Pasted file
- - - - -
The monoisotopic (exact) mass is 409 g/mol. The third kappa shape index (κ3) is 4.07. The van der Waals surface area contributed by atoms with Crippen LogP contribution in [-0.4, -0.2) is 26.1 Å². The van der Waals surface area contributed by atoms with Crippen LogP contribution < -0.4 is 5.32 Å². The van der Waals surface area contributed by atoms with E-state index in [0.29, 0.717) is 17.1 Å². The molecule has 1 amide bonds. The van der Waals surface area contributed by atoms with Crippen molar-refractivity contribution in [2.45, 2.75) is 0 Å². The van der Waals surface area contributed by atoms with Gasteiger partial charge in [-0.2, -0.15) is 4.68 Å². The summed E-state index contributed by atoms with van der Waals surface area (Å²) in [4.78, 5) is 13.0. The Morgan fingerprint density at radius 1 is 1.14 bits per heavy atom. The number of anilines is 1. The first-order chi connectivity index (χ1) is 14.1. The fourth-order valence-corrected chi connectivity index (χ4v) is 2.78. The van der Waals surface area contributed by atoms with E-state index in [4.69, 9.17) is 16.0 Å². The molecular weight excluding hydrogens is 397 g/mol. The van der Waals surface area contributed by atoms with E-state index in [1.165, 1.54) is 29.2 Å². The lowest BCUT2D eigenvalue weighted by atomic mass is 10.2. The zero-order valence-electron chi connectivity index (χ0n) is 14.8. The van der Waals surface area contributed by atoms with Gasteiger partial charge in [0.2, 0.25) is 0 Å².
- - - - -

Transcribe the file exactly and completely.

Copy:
The monoisotopic (exact) mass is 409 g/mol. The third kappa shape index (κ3) is 4.07. The van der Waals surface area contributed by atoms with Crippen LogP contribution in [-0.4, -0.2) is 26.1 Å². The van der Waals surface area contributed by atoms with Crippen LogP contribution < -0.4 is 5.32 Å². The van der Waals surface area contributed by atoms with E-state index in [0.29, 0.717) is 17.1 Å². The molecule has 1 amide bonds. The van der Waals surface area contributed by atoms with Crippen molar-refractivity contribution in [2.45, 2.75) is 0 Å². The van der Waals surface area contributed by atoms with Gasteiger partial charge in [-0.2, -0.15) is 4.68 Å². The summed E-state index contributed by atoms with van der Waals surface area (Å²) in [4.78, 5) is 13.0. The Morgan fingerprint density at radius 1 is 1.14 bits per heavy atom. The number of anilines is 1. The first-order chi connectivity index (χ1) is 14.1. The fourth-order valence-corrected chi connectivity index (χ4v) is 2.78. The van der Waals surface area contributed by atoms with E-state index in [4.69, 9.17) is 16.0 Å². The molecular weight excluding hydrogens is 397 g/mol. The van der Waals surface area contributed by atoms with E-state index in [1.165, 1.54) is 29.2 Å². The lowest BCUT2D eigenvalue weighted by atomic mass is 10.2. The zero-order valence-electron chi connectivity index (χ0n) is 14.8. The van der Waals surface area contributed by atoms with Gasteiger partial charge in [0.2, 0.25) is 0 Å².